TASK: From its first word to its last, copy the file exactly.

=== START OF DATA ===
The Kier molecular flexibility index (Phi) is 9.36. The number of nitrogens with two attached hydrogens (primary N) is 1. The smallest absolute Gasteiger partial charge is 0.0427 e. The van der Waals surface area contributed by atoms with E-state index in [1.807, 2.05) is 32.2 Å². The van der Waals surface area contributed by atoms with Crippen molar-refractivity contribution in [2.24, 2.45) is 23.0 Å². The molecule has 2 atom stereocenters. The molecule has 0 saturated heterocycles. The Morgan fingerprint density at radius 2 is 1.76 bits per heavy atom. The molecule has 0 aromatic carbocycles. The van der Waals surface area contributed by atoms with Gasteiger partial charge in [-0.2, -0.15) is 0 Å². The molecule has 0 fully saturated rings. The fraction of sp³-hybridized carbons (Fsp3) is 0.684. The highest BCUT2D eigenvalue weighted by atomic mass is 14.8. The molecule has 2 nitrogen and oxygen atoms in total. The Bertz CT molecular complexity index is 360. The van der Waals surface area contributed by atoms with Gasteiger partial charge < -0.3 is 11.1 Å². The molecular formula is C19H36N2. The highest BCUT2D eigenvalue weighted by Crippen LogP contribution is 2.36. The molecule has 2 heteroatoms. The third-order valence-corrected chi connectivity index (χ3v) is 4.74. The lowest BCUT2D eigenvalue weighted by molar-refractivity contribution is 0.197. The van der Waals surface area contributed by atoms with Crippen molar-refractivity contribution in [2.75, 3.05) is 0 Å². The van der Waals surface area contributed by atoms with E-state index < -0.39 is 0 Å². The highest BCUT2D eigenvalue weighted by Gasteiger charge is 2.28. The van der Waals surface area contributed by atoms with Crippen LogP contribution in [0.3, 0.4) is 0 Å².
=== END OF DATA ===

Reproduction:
The Kier molecular flexibility index (Phi) is 9.36. The number of nitrogens with two attached hydrogens (primary N) is 1. The smallest absolute Gasteiger partial charge is 0.0427 e. The van der Waals surface area contributed by atoms with E-state index in [1.807, 2.05) is 32.2 Å². The van der Waals surface area contributed by atoms with Crippen molar-refractivity contribution in [2.24, 2.45) is 23.0 Å². The molecule has 2 atom stereocenters. The molecule has 0 saturated heterocycles. The Morgan fingerprint density at radius 2 is 1.76 bits per heavy atom. The molecule has 0 aromatic carbocycles. The van der Waals surface area contributed by atoms with Gasteiger partial charge in [-0.2, -0.15) is 0 Å². The molecule has 0 fully saturated rings. The fraction of sp³-hybridized carbons (Fsp3) is 0.684. The highest BCUT2D eigenvalue weighted by atomic mass is 14.8. The molecule has 2 nitrogen and oxygen atoms in total. The Bertz CT molecular complexity index is 360. The van der Waals surface area contributed by atoms with Gasteiger partial charge < -0.3 is 11.1 Å². The molecular formula is C19H36N2. The highest BCUT2D eigenvalue weighted by Crippen LogP contribution is 2.36. The molecule has 2 heteroatoms. The third-order valence-corrected chi connectivity index (χ3v) is 4.74. The lowest BCUT2D eigenvalue weighted by molar-refractivity contribution is 0.197. The van der Waals surface area contributed by atoms with Crippen molar-refractivity contribution in [2.75, 3.05) is 0 Å². The van der Waals surface area contributed by atoms with E-state index < -0.39 is 0 Å². The highest BCUT2D eigenvalue weighted by Gasteiger charge is 2.28. The van der Waals surface area contributed by atoms with Crippen LogP contribution in [0.3, 0.4) is 0 Å².